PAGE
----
Only minor traumas can be relieved at the camps. When the conditions are too serious, patients are referred to the local hospital, while a Congolese non-governmental organization, Sofepadi, takes care of women victims of sexual exploitation, as Josèphine Atibaguwe, a nurse at the Kigonze camp, explains.
Fear paralyzes. Those who live in the camp know that. Outside, insecurity does not cease. There’s nothing to do but wait and hope that food aid, never enough, won’t be lacking. Leaving the camp is a risk that very few take. Children, on the other hand, beg in the city center, becoming easy prey for being recruited into armed groups. The sites where displaced people live mark the boundary between the city and the countryside, but the countryside is inaccessible. “Before, we would have gone to the fields near [Bunia] as day laborers, but those who have the courage to cross the Shali bridge never come back. If you go far, they can kill you for nothing,” explains Rachel Turache, a mother of five who lives in Kigonze and comes from Liseyi. She represents those who live in the bloc, 1 sector B.
“This life is too difficult,” Francois says. “We seem to be people without responsibility because we no longer depend on ourselves but on NGOs. We are unemployed and do not work. Our intelligence continues to decline. Children’s behavior is also changing.” The clothes hanging from the ceiling of his house, the pots in a corner next to a small stove where food is cooked by burning dark spheres of charcoal that dry in the sun, made of coal and water by women and children: Francois tells how hard it is. For his wife, it would be a problem if she could not find the pagne, a large piece of fabric women use to grid their hips. Those who are married wear it, a visible form of dignity and respect.
“It is not the life lived in the village. We ate well there,” recalls François. The children grew up well, while now, childhood malnutrition is rampant. In Kigonze, there is a feeding session every Wednesday for the most severe cases of acute malnutrition. Children are fed pre-prepared food made of peanuts, milk, and other ingredients. It’s cold at night, in Kigonze, and too hot during the day. Mosquitoes bring diseases. At the medical center, Josephine wears a pure white gown and distributes drugs: “The cases we record are mainly malaria, diarrhea, and, in children, malnutrition,” she explains. No Covid cases until now, but only fever and cough, and no plague, which has returned in Aru.
The houses of Kigonze are in parallel rows and overlook avenues where a little activity flows: a few motorbikes, small shops that sell everything, women crushing cassava leaves In a mortar, cassava is ground by noisy millstones. The longed-for life is that of rural Africa: lush, blessed yet tortured, where food is at war with minerals, where gold, agriculture, and livestock struggle to share the same land. Bile, who was a primary school teacher, farmed the land after work, as Rachel used to do.
“We try to live despite everything; certainly, this is not the life we led in our villages,” explains Rachel, her hands resting on a yellow pagne, a splash of color in the monotony of Kigonze’s light-colored shelters. The rhinestones on her blouse sparkle as she recounts what the war has destroyed, the mornings when she woke up early to look after the cattle before going to the fields, and the evenings spent sustaining the family income with a small business. “My greatest passion was feeding my cattle,” adds Michel Kiza Barongo, who sits next to Rachel in a pink plastic chair under a canopy. He comes from Fataki and was a village chief. Now, he is the chief of the bloc 15, sector B.
Accepting dependence on others, to lose what has been painstakingly built, is hard. Some try to go back, those who do not want to leave their homes, even if a truce does not necessarily mean peace. A few have managed to move back to their former lives. When Jean de Dieu’s village was attacked, not everyone reached Bunia immediately; some returned for the space of a season. “They also cultivated the fields, but as harvest time approached, [the violence] erupted again,” says Jean de Dieu. “As leaders and representatives, we are reassuring people by telling them that what happens today will pass, that they can stay in this situation because if they leave, they will continue to face other dangerous situations.”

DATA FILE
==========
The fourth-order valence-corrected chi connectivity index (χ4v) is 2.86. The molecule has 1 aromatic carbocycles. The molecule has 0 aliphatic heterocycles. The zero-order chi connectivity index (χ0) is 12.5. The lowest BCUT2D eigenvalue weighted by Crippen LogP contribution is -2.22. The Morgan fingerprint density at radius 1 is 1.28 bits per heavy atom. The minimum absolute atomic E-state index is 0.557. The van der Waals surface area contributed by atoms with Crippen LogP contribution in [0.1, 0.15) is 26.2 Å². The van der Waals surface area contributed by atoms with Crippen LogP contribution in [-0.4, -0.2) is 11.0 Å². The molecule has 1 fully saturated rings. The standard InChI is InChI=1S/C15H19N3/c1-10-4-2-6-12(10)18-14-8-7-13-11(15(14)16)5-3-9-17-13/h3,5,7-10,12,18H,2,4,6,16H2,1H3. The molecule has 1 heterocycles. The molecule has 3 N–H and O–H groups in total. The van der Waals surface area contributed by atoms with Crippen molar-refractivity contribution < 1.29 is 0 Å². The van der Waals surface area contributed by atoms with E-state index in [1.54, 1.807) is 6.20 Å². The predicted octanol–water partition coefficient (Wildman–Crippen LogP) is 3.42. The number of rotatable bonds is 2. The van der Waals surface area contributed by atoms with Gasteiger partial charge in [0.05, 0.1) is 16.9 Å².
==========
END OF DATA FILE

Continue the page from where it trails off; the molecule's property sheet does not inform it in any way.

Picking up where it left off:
Kigonze has a steering committee, like the ISP: displaced people who help other displaced people, together with local and international organizations, UNHCR, WFP, Caritas, and IOM. There is who is in charge of health, of women, spare time and children, or surveillance. At the ISP, there are thirty-eight avenues, streets, or “blocs,” each with its own leader.
They try to convince those who live in the camp to stay and break the spiral that leads to never-ending displacement, but they also try to tackle the hardest task: helping people bear the weight of suffering and not getting swallowed by another spiral, the one leading from rancor to violence. “What we are doing here is raising awareness to relieve their tension. We give advice so that displaced persons do not participate in demonstrations here and there in the city and so that they know how to deal with stress because everyone here has their own story,” Francois explains. There are stories like that of Bernadette Ngaji, a sixty-three-year-old from Largukwa, who witnessed violence and looting. She sits on the ground, on the threshold of her house in the Kigonze camp. The brown pagne decorated in purple and beige lies like a blanket on her outstretched legs, which she struggles to bend. Three bullets created a long scar on her left leg, which she must use as a pivot to get up. The right leg is marked by burns that look like faded petals. “In my village, I was a hard worker. I had my own shop; I was selling fuel and I had three vehicles and everything has been burned… I’m here as a disabled victim of the war,” she says. Bernadette does not leave the camp because outside it would be worse. She will flee only if war reaches her there. Elena stays, too. “I can’t go back there, not in this insecurity. If there is a return of peace, of course, I will go back.”
In the darkness of the displaced lives, dazzling as when entering the cramped houses, one clings to Michel’s concise words: “It was the mutual help between the populations that struck me more.” Solidarity within a conflict whose reasons no one, from the ISP to Kigonze, can explain. Trying to understand them means unraveling a tangle of threads that from Bunia—the capital besieged by the desperation of those seeking refuge and sustained by the courage of those who struggle to weave the web of peace with those same threads—leads to rural villages and, then, much farther.
This feature was first published by Degrees of Latitude
Akilimali Saleh Chomachoma as producer and Sahwili interpreter